Angie somehow convinced the judge that he was just showing us his 'wiggly' tooth. Whatever. I'd still like the restraining order.

After getting the kids to bed, Angie decided that it was exactly the right time to start bitching that I have not yet taken the old TV down to the cellar. It's been exactly a week since I bought the new TV; I haven't even figured out how to program the damn thing yet, but this did not faze Charlie Brown's teacher.

'I've nagged you at least nag times to bring the nagging nag down to the nag! Do I have to nag everynag around nag?'

'Your honor, the defendant is clearly insane; she claims mental anguish because I have neglected to remove a television set that has been sitting in the hallway for seven days. Seven days, your honor. In my defense, I would like to submit into evidence Exhibit A'

'Exhibit A is a birthday pendant that the plaintiff has left hanging on the wall since David's birthday in May of this year. To put it into perspective, your honor, this banner has been there for 179 days longer than it needed to be. I'd like to now submit into evidence Exhibit B.'

'Exhibit B is actually our hamper. In June of this year, the plaintiff discovered a few innocent buggies that were chowing down on the wicker fibers and irrationally decided that the best course of action would simply be to move said hamper to our balcony. The hamper is still full; she neglected to remove any clothes and opted instead for a plan that involved buying a new wardrobe. For herself. I am still missing a pair of jeans and my favorite shirt, but that is beside the point. Exhibit B should have been removed in June. It is now covered in snow. I rest my case, your honor.'
Ladder Talk:
1) What was the best part of your day?
Peter: That we saw my tooth and rock climbing.
David: That I climb up on the wall, okay?
Tom: I was outside with Mommy, too.

2) What was the worst part of your day?
Peter: That I couldn't be last by Ladder Talk.
David: That I can't not play more with Tommy ginger.
Tom: I was fall down there.

3) What would you like to do tomorrow?
Peter: Play with Papa and maybe David a game.
David: Play with Peter Hotwheels.
Tom: I want in to bed with Mommy and Papa he sleep in my bed.

Saturday, November 20, 2010

Brothers in leather

Speaking of sickening, I can't wait to see the search hits that come from naming this one "Brothers in leather". [For those freakos expecting something else, go wash your brain out with soap.]

On the weekend, I normally try and plan something fun for the boys. Not today, though. Tommy was sick and my creativity meter hit snooze until Mama smashed it with her cleaning hammer.

'Get out.'

'Oh, see - I actually had a different plan. I thought I would just hang out on the sofa with Tommy and maybe watch a...'

'Get out.'

I still don't understand the logic behind cleaning a house that houses three boys and me, but logic and I haven't been on speaking terms for ten years. Now, some of you math types with your fancy calcumalators might bring up that Angie and I have only been married for seven years. To that, I would remind you that Angie and I dated for three years. Now do the math.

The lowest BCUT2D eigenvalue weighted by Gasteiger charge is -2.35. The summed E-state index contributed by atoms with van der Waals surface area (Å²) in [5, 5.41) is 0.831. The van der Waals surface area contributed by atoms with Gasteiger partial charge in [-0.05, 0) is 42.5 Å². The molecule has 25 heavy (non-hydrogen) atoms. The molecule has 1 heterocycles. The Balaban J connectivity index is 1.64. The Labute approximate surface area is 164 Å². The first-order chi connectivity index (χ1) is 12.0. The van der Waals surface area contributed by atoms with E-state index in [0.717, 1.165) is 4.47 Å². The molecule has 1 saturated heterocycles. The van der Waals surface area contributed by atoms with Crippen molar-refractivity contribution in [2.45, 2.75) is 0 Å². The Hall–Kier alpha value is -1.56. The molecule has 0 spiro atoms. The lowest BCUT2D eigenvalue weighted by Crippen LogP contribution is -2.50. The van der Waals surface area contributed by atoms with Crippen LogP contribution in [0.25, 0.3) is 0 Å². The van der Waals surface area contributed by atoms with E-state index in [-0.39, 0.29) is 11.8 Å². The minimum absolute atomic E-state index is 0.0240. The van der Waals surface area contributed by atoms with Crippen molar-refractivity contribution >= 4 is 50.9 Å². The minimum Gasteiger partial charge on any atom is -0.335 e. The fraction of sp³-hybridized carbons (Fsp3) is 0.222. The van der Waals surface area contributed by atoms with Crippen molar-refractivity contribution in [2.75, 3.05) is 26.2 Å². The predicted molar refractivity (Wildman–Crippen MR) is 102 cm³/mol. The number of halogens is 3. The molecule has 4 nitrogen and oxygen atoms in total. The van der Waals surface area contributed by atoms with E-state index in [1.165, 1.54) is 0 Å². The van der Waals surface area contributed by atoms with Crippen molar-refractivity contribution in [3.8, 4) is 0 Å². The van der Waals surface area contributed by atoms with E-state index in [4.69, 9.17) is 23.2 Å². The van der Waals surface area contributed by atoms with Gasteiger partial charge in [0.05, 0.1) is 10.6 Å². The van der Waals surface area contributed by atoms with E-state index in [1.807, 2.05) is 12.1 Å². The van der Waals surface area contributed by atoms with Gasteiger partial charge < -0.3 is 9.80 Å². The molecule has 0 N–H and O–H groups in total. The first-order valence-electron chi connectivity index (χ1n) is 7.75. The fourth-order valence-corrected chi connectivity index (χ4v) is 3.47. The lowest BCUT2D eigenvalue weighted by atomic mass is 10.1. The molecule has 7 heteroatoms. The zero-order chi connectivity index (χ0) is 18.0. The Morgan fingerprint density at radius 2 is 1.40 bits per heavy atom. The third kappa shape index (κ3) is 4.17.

My brain had only had one cup of coffee before Mr. Clean's number one fan decided that running the vacuum while tending to a sick two-year old was somehow a fair trade for dumping an aesthetically pleasing and hairy-chested man-hunk with two rather loud and energetic boys, so I decided to impress Peter and David with what only seems like a run-on sentence. When this didn't work, I resorted to letting them ride the escalator.

They weren't being lazy; there are just so many hours that you can spend on an escalator before you need to sit down and take a break. They are lazy, though.

Next on Papa's fun-filled plan of action was a little thing I like to call 'eating'.

The boys were intrigued. It was a relatively new concept for them, so I tried my best to explain what 'eating' entailed. I would have probably done better to go through what doesn't constitute 'eating'. Gulping down your Coke and burping the alphabet, for example, doesn't. But kudos for making it to V, Davey.

All burping aside, the boys seemed genuinely interested in learning more about this whole 'eating' thing that Papa was raving about. Halfway though my explanation, though, the boys donned their coats and went outside, apparently to practice for the next auditioning of 'Jackass'.

This baffled me, since it had nothing at all to do with eating. It actually had the opposite effect for me, so I pushed my plate away and decided to stick to moving staircases.

On the way home, we passed by a Lion's Club stand. The only thing that could have been cooler for David would be if the lion had been red. He overlooked this, though and demanded a hug.

Luckily, I am secure enough in my fatherhood that I was not jealous at all. [Note to self: buy an oversized lion outfit - a red one.]

When we got home, Peter started rubbing it in that he was going to spend the night at Artin's and how much fun he was going to have while Davey was stuck at home doing nothing with nobody. I gave Peter several warnings to knock it off, but he must get his listening skills from his mother.

In the end, Peter was being such a horrible little shit to Davey that I finally had to come to his rescue. I explained to Peter that we were converting the living room into a movie theater, making pop-corn and renting Toy Story 2, which Peter has been dying to see.

In the end, I actually did manage to plan something fun for the boys to do on the weekend. Just not Peter.